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Repair to garden gate

Discussion in 'Decorating and Painting' started by Jeremy2014, 20 Sep 2020.

  1. Jeremy2014

    Jeremy2014

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    Hi to all DIY expert

    We had / believe that we had a hit and run on our garden gate.

    Don’t think it is worth to spend time to find out who done it.


    But pretty annoyed as we did repainted earlier this year.


    Sadly, we going to need to repair it and repaint it so to maintain its outlook and prevent any further damage to the exposed woods.


    White side bit – some wood filler –

    Have some left over from earlier this spring

    https://www.toolstation.com/everbuild-high-performance-wood-filler-500g/p16873

    will make sure that I only put couple of drop of the additional part as it is so painful then to sand.

    Sanding and then undercoat and then gloss again.


    Question is more about the split slate.

    Is there a way to fix it back to the main slate by maybe using some panel pins? Just need to find some small one that won’t split the wood further

    What about some glue as well?

    Many thanks
     

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  3. Burnerman

    Burnerman

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    The white upright looks like it could be a timber capping - that is, not part of the main gate frame.....see if it wants to prise loose with a chisel, prior to fixing a new length on.
    The blue door panel is a weatherboard type of timber which overlaps....not conventional but that needs ideally to be replaced.
    John :)
     
  4. sparkwright

    sparkwright

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    If you do use panel pins, drill the wood using a tiny drill bit to minimise splitting.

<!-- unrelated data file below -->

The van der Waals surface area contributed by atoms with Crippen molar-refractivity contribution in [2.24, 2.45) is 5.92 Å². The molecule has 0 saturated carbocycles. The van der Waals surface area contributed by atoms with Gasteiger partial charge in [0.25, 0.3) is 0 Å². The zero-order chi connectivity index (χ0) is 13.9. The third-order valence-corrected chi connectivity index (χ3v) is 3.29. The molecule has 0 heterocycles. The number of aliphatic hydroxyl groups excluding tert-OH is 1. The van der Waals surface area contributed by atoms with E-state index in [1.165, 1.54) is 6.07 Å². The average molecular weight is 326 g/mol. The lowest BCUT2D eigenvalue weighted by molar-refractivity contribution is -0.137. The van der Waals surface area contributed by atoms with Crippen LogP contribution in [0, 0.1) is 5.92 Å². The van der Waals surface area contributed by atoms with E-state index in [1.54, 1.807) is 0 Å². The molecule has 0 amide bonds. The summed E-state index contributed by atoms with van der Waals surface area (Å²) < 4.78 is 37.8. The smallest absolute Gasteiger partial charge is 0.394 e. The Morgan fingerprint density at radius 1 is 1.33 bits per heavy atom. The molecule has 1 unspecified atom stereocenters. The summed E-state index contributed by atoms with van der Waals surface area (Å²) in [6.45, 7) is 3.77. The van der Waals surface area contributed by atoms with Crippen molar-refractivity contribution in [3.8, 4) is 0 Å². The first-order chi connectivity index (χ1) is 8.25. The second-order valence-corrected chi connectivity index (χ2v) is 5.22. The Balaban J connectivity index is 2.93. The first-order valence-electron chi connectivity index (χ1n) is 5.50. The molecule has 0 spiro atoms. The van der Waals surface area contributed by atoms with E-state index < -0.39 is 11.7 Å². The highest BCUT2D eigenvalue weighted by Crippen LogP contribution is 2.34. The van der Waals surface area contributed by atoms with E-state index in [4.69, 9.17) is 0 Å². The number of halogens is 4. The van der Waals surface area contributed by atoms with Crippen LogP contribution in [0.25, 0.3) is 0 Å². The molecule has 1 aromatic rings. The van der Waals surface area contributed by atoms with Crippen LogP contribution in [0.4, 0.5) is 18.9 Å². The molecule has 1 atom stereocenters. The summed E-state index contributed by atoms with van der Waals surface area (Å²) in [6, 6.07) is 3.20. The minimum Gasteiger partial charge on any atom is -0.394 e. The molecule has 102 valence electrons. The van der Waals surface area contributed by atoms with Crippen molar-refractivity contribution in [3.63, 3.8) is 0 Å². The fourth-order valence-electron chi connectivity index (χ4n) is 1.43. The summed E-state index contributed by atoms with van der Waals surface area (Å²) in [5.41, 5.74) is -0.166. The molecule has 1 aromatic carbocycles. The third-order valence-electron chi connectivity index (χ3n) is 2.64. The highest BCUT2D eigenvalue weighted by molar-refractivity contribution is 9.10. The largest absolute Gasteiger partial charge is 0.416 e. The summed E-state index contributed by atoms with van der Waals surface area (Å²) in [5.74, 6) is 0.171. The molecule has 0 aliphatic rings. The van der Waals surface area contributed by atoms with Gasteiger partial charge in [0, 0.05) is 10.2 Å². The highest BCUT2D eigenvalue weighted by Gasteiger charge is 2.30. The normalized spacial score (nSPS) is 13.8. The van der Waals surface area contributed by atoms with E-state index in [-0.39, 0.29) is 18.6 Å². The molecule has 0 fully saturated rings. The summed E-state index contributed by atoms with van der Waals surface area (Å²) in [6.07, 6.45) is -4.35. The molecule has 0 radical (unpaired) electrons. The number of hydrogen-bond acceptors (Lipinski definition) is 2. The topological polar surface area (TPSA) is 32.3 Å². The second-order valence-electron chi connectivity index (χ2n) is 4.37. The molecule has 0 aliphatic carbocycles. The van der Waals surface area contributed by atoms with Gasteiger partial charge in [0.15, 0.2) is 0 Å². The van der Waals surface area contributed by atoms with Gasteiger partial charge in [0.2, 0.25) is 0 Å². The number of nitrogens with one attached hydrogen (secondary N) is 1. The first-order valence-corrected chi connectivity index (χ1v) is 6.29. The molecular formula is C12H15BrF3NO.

5. Tigercubrider

    Tigercubrider

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    Or tap the pin on the sharp end first, head against the brickwork or concrete
     
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  7. opps

    opps

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    Why would that help? If the concern is that the nail will potentially split the wood, wouldn't a blunt nail split the wood as well.

    For what it is worth, it makes sense to pre-drill holes when drilling, even if there is no risk of splitting the timber. When a nail enters timber it forces the grain apart, imagine a round wire nail creating an eye shaped hole as it is hammered in. Pre-drilling reduces the eye shaping profile and results in a tighter and stronger fitting. The same is true of using screws, that said, some screws claim to have the ability to pilot as they screw in. I still drill a pilot, especially in hardwood (I have experienced too many screws snap as I either try to release or screw them in).
     
  8. Tigercubrider

    Tigercubrider

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    Apparently it works because a sharp nail forces the wood fibres apart, so the wood splits.
    A dull nail cuts through the fibres, the wood doesn't split
    Weird but works
     
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  9. opps

    opps

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    You might be correct but I don't understand the logic behind it. That said, there are many things I don't understand. My gut instinct is that it is bad science, but, yeah, I could be wrong, tnx.
     
  10. Jeremy2014

    Jeremy2014

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    Thanks everybody for your input! as soon as weather is better will try the advice given! :)
     
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